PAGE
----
Learning - the future of remembrance

Legasee have been working with the Marylebone Church of England School in London to create learning for Key Stage 4 pupils.

The lesson plans explore the different areas of the secret war and how this impacted upon the wider conduct of the war. There is a particular focus on the role of women and the use of oral history. Click below if you want to know how we can engage your students.


About this project

During the Second World War, a covert war was also being waged to undermine the Axis powers using clandestine methods. The headquarters of many of the organisations involved in this work were based in London. This project, funded by the Heritage Lottery highlights the central role that the capital played.


Now 70 of the men and women involved in this secretive world share their stories in an educational project that highlight this work. From Baker Steet to Broadcasting house, to delivering agents into Nazi occupied Europe and then getting them out again, their personal stories will surprise, shock and inspire a new generation of young historians. 

Current Projects

We're going to record 40 interviews with military musicians. Do you know somone we shoud be talking to? 


Become a Member

Utilise our all-new search facility; quickly find the people, places, conflicts and campaigns that interest you.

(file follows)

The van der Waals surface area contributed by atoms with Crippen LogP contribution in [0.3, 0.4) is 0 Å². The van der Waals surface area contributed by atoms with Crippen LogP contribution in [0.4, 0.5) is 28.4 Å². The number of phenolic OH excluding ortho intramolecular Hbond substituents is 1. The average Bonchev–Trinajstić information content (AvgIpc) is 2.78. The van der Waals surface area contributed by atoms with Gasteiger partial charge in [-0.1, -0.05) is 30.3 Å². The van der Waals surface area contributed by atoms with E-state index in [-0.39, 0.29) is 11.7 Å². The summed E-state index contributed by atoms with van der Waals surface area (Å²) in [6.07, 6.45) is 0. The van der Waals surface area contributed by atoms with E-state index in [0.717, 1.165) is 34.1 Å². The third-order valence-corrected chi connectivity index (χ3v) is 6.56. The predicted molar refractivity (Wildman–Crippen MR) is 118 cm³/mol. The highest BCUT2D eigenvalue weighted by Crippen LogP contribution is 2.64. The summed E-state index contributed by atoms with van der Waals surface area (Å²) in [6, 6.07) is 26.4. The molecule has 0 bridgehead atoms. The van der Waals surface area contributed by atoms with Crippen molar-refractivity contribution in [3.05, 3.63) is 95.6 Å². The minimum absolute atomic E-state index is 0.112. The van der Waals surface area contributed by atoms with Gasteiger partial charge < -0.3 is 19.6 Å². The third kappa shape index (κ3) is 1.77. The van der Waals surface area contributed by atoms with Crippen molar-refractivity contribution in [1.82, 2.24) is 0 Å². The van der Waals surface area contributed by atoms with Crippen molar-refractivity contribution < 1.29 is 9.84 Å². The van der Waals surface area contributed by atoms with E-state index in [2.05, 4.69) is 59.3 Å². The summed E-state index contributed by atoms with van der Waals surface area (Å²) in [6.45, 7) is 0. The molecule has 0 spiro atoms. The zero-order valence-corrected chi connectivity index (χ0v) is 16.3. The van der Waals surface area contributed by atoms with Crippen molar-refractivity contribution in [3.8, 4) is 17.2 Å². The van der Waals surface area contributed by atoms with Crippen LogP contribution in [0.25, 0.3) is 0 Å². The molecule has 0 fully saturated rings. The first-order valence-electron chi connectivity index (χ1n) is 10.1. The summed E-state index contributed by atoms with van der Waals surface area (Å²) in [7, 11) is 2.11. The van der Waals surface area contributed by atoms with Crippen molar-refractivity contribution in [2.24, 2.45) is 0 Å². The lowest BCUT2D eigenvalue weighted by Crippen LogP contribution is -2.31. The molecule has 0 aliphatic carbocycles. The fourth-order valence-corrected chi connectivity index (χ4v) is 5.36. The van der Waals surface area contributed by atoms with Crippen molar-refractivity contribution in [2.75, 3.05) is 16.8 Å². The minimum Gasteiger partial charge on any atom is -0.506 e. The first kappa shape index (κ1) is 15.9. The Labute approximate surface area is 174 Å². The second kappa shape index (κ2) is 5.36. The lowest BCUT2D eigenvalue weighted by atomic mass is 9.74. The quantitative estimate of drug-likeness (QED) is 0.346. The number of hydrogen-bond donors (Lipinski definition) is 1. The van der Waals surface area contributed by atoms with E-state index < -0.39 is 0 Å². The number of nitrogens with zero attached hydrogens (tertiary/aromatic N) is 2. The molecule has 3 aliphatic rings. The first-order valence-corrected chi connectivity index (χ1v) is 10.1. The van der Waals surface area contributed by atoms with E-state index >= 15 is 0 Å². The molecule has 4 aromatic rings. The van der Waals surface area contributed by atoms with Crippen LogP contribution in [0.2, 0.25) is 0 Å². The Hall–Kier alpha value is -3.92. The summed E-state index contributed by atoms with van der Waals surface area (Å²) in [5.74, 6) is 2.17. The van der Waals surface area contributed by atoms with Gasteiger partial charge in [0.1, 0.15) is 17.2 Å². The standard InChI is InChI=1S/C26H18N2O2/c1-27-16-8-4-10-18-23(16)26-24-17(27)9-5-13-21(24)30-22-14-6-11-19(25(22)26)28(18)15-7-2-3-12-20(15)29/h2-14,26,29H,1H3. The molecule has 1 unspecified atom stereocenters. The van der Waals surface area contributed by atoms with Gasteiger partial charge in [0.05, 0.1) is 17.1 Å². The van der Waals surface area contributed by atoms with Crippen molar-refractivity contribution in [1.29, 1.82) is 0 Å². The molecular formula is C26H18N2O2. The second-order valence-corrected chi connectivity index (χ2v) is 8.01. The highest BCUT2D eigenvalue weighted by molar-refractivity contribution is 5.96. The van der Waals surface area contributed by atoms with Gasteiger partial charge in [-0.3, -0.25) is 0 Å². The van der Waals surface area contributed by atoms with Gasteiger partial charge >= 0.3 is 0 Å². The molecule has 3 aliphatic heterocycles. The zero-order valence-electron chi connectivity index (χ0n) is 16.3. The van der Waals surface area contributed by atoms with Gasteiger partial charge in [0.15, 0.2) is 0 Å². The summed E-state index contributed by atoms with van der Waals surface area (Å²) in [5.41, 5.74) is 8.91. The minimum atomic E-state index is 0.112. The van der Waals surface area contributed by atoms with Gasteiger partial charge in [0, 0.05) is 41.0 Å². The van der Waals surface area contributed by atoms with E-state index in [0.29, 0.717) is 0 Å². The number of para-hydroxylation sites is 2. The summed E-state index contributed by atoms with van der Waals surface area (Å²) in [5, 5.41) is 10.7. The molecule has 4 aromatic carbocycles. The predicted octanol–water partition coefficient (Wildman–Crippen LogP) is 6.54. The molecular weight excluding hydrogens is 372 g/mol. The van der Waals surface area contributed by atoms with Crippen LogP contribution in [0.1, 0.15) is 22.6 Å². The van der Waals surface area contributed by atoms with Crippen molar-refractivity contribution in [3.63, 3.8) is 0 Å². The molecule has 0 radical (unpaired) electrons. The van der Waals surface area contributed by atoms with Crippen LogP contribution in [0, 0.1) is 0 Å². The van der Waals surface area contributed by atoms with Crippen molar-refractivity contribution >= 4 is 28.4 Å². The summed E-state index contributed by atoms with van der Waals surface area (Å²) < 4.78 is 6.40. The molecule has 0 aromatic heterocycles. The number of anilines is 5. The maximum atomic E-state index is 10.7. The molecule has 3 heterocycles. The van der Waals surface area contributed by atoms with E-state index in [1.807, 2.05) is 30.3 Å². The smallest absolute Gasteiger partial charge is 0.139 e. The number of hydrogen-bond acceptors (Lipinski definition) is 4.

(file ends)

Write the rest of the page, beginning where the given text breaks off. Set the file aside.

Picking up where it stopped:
With over 300 Veteran interviews available to view, now is the perfect time to become a member of our charity and gain access to all our Archive Services.


    • Ruby Marchant

      Ruby  Marchant

    “We were just given sheets of paper with long lists of numbers on it. And we had to go through all these numbers in the list and we had to extract the sections which were headed with the code for England.”

    • Marsie Taylor

      Marsie Taylor

    “at Norfolk house they divided the place into floors. The Navy was on one floor, the Airforce on another and the Army on another.”

    • Michael Meller

      Michael Meller
      Laboratory Technician

    “No-one had managed to do it. The Germans believed it totally impossible. And that's the same mistake they made with Huf Duf as they did with Enigma. They said it couldn't be broken...”